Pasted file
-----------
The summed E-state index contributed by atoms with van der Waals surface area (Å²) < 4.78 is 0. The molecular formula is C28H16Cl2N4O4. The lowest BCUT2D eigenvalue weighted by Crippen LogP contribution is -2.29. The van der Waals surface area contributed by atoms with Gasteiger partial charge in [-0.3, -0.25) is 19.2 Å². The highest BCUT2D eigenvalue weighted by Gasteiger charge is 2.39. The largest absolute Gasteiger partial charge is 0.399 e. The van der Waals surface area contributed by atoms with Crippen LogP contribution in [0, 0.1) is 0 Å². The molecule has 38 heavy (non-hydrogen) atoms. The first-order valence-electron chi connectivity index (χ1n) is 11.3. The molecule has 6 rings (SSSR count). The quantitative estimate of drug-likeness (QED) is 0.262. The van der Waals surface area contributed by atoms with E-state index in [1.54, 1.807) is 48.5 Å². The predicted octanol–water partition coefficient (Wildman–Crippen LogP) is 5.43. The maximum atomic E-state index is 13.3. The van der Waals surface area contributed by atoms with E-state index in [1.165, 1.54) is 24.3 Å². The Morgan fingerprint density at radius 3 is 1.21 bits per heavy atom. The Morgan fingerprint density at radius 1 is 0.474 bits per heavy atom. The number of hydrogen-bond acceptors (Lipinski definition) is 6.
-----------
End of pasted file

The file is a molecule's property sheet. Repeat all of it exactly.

The summed E-state index contributed by atoms with van der Waals surface area (Å²) < 4.78 is 0. The molecular formula is C28H16Cl2N4O4. The lowest BCUT2D eigenvalue weighted by Crippen LogP contribution is -2.29. The van der Waals surface area contributed by atoms with Gasteiger partial charge in [-0.3, -0.25) is 19.2 Å². The highest BCUT2D eigenvalue weighted by Gasteiger charge is 2.39. The largest absolute Gasteiger partial charge is 0.399 e. The van der Waals surface area contributed by atoms with Crippen LogP contribution in [0, 0.1) is 0 Å². The molecule has 38 heavy (non-hydrogen) atoms. The first-order valence-electron chi connectivity index (χ1n) is 11.3. The molecule has 6 rings (SSSR count). The quantitative estimate of drug-likeness (QED) is 0.262. The van der Waals surface area contributed by atoms with E-state index in [1.54, 1.807) is 48.5 Å². The predicted octanol–water partition coefficient (Wildman–Crippen LogP) is 5.43. The maximum atomic E-state index is 13.3. The van der Waals surface area contributed by atoms with E-state index in [1.165, 1.54) is 24.3 Å². The Morgan fingerprint density at radius 3 is 1.21 bits per heavy atom. The Morgan fingerprint density at radius 1 is 0.474 bits per heavy atom. The number of hydrogen-bond acceptors (Lipinski definition) is 6.